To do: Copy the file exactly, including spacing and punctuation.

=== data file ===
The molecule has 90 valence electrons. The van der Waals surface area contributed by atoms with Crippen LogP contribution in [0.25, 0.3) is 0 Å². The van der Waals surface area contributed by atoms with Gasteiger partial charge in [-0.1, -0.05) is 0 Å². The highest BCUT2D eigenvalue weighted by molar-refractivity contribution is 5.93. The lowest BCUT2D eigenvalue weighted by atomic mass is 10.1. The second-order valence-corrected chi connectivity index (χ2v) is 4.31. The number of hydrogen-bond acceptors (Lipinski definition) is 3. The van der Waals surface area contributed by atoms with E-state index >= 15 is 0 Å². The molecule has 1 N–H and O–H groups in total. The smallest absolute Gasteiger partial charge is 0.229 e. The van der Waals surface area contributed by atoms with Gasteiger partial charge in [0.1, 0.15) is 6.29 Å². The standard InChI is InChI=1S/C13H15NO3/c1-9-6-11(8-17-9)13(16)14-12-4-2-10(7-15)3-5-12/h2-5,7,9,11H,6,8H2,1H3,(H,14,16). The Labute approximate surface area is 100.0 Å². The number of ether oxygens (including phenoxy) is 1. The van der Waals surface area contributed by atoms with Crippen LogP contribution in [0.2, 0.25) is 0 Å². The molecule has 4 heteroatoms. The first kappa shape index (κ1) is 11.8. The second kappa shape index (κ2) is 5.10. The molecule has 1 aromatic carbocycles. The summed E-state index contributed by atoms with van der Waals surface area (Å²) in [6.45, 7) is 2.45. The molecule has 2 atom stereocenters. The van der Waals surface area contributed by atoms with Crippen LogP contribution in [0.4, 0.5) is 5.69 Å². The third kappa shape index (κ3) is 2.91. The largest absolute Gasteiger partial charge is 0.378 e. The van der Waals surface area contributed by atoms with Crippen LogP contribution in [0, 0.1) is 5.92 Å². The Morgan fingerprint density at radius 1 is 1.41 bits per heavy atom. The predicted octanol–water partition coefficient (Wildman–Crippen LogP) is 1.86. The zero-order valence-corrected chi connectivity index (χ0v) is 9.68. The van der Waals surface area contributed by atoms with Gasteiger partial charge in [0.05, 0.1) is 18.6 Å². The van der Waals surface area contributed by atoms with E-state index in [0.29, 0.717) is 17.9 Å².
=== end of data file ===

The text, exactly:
The molecule has 90 valence electrons. The van der Waals surface area contributed by atoms with Crippen LogP contribution in [0.25, 0.3) is 0 Å². The van der Waals surface area contributed by atoms with Gasteiger partial charge in [-0.1, -0.05) is 0 Å². The highest BCUT2D eigenvalue weighted by molar-refractivity contribution is 5.93. The lowest BCUT2D eigenvalue weighted by atomic mass is 10.1. The second-order valence-corrected chi connectivity index (χ2v) is 4.31. The number of hydrogen-bond acceptors (Lipinski definition) is 3. The van der Waals surface area contributed by atoms with E-state index >= 15 is 0 Å². The molecule has 1 N–H and O–H groups in total. The smallest absolute Gasteiger partial charge is 0.229 e. The van der Waals surface area contributed by atoms with Gasteiger partial charge in [0.1, 0.15) is 6.29 Å². The standard InChI is InChI=1S/C13H15NO3/c1-9-6-11(8-17-9)13(16)14-12-4-2-10(7-15)3-5-12/h2-5,7,9,11H,6,8H2,1H3,(H,14,16). The Labute approximate surface area is 100.0 Å². The number of ether oxygens (including phenoxy) is 1. The van der Waals surface area contributed by atoms with Crippen LogP contribution in [0.2, 0.25) is 0 Å². The molecule has 4 heteroatoms. The first kappa shape index (κ1) is 11.8. The second kappa shape index (κ2) is 5.10. The molecule has 1 aromatic carbocycles. The summed E-state index contributed by atoms with van der Waals surface area (Å²) in [6.45, 7) is 2.45. The molecule has 2 atom stereocenters. The van der Waals surface area contributed by atoms with Crippen LogP contribution in [0.4, 0.5) is 5.69 Å². The third kappa shape index (κ3) is 2.91. The largest absolute Gasteiger partial charge is 0.378 e. The van der Waals surface area contributed by atoms with Crippen LogP contribution in [0, 0.1) is 5.92 Å². The Morgan fingerprint density at radius 1 is 1.41 bits per heavy atom. The predicted octanol–water partition coefficient (Wildman–Crippen LogP) is 1.86. The zero-order valence-corrected chi connectivity index (χ0v) is 9.68. The van der Waals surface area contributed by atoms with Gasteiger partial charge in [0.05, 0.1) is 18.6 Å². The van der Waals surface area contributed by atoms with E-state index in [0.29, 0.717) is 17.9 Å².